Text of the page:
Introduction to Bayesian GamesSurprises About InformationBayes’ RuleApplication: JuriesMore information may hurt (1) In single-person decision problems, a person cannot be worseoff with more information. In strategic interactions, a playermay be worse off if she has more information and otherplayers know that she has more information. In the following game, each player believes that both statesare equally likely. 0 1/2. What is the NE?

Introduction to Bayesian GamesSurprises About InformationBayes’ RuleApplication: JuriesMore information may hurt (2) Player 2’s unique best response to each action of player 1 is L.Player 1’s unique best response to L is B. So the unique NEis (B, L), with each player getting a payoff of 2. What if player 2 knows the state for sure?

Introduction to Bayesian GamesSurprises About InformationBayes’ RuleApplication: JuriesMore information may hurt (3) Player 2 has a dominant strategy of R in state ω1 , and adominant strategy of M in state ω2 . When player 2 is onlygoing to play R or M, player 1 has a dominant strategy of T .So the unique NE is now [T , (R, M)]. Regardless of the state, player 2’s payoff is now 3 2, since 1/2.

Introduction to Bayesian GamesSurprises About InformationBayes’ RuleApplication: JuriesUncertainty about players’ knowledge: information contagion (1) Bayesian games can not only model uncertainty about players’preferences, but also uncertainty about each other’sknowledge. In the following, player 1 can distinguish state α from otherstates, but cannot distinguish state β from state γ; player 2can distinguish state γ from other state, but cannotdistinguish state α from state β.

Introduction to Bayesian GamesSurprises About InformationBayes’ RuleApplication: JuriesInformation contagion (2) Note that player 2’s preferences are the same in all threestates, and player 1’s preferences are the same in states β andγ. Therefore, in state γ, each player knows the other player’spreferences, and player 2 knows that player 1 knows herprefernces. But player 1 does not know that player 2 knowsher preferences (player 1 thinks it might be state β, in whichcase player 2 does not know if it is state β or α).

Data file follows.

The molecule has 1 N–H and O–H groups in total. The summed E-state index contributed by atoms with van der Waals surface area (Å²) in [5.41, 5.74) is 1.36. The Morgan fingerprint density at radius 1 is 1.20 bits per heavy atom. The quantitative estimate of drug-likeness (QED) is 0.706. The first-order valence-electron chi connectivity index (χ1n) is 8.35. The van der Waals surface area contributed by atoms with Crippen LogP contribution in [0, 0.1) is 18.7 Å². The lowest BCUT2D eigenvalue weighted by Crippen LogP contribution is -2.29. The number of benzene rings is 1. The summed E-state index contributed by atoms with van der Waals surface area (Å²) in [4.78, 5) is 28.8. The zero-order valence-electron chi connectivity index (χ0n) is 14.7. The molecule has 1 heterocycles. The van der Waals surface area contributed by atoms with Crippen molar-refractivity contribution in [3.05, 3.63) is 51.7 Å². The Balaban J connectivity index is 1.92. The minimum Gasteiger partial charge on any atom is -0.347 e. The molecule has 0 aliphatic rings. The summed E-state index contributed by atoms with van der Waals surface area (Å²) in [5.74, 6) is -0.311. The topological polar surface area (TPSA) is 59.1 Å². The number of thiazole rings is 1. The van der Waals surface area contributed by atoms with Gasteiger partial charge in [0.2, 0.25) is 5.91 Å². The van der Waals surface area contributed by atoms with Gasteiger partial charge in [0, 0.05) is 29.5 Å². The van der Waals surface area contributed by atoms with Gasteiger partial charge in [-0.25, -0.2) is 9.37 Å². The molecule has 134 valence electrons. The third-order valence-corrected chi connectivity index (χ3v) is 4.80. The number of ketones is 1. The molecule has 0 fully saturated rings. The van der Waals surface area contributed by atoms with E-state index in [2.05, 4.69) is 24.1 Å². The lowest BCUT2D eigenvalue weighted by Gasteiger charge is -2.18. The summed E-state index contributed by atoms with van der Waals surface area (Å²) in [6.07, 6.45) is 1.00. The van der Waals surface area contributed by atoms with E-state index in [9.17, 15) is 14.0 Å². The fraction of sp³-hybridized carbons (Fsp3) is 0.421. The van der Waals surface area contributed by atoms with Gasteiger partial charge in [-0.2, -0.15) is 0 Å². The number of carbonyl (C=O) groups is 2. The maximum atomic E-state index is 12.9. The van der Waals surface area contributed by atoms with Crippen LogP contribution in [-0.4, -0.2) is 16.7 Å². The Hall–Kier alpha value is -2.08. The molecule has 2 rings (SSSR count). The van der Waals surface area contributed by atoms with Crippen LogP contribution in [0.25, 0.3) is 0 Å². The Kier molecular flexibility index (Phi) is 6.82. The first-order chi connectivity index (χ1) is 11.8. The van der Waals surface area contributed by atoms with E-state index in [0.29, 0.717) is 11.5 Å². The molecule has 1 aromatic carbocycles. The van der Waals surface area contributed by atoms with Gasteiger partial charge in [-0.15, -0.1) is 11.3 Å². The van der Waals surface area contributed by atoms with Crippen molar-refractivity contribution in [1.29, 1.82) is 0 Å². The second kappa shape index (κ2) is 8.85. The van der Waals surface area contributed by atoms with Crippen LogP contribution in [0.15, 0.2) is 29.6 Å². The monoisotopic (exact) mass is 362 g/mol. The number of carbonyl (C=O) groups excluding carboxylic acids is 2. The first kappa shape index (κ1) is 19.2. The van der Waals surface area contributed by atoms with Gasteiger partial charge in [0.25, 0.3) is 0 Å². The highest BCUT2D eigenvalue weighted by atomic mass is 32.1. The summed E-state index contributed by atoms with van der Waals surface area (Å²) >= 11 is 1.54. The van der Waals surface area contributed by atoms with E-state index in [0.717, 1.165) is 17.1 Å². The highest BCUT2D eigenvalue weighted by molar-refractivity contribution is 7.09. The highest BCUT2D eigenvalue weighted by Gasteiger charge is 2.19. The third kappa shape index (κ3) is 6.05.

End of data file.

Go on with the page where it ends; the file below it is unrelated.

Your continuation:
Introduction to Bayesian GamesSurprises About InformationBayes’ RuleApplication: JuriesInformation contagion (3) If both players are completely informed in state γ, both (L, L)and (R, R) are NE. But this whole Bayesian game has a unique NE. What is it? First consider player 1’s choice in state α. (R is dominant.)? Next consider player 2’s choice when she knows the state iseither α or β. (R is better than L given 1’s choice in α.)? Then consider player 1’s choice when she knows the state iseither β or γ. (R is better, given 1 and 2’s actions in α and β.)? Finally consider player 2’s choice in state γ. (R is better.)

Introduction to Bayesian GamesSurprises About InformationBayes’ RuleApplication: JuriesInformation contagion (4) Information contagion leads to the unique NE: (R, R). Consider the following extension: In state δ, player 2 knows player 1’s prefernces, but player 2does not know if player 1 knows that player 2 knows player 1’spreferences (player 2 does not know if the state is γ or δ; if γ,player 1 knows it can be β; if β, player 2 would think it mightbe α, in which case player 1’s preferences are different.) (R, R), however, is still the unique NE.

Introduction to Bayesian GamesSurprises About InformationBayes’ RuleApplication: Juries“They don’t know that we know they know we know.” The Rubinstein email game. The eye colors puzzle. Friends: http://www.youtube.com/watch?v Fpl4D3 b6DU

Introduction to Bayesian GamesSurprises About InformationBayes’ RuleApplication: JuriesSome basic facts about probability Let E and F be two events, each occuring respectively withprobability Pr (E ) and Pr (F ). We have the following facts. The probability that event E occurs, given that F hasoccurred, is Pr (E F ) PrPr(E(F,F) ) , where Pr (· ·) indicates theconditional probability, and Pr (E , F ) is the probability thatboth events occur. In other words,Pr (E , F ) Pr (F )Pr (E F ) Pr (F , E ) Pr (E )Pr (F E ). Further, denote the event that E does not occur as E c (cmeans complement), then Pr (F ) Pr (E , F ) Pr (E c , F ) Pr (E )Pr (F E ) Pr (E c )Pr (F E c ).Pr (E )Pr (F E ) Then, Pr (E F ) Pr (E )Pr (F E ) Pr (E c )Pr (F E c )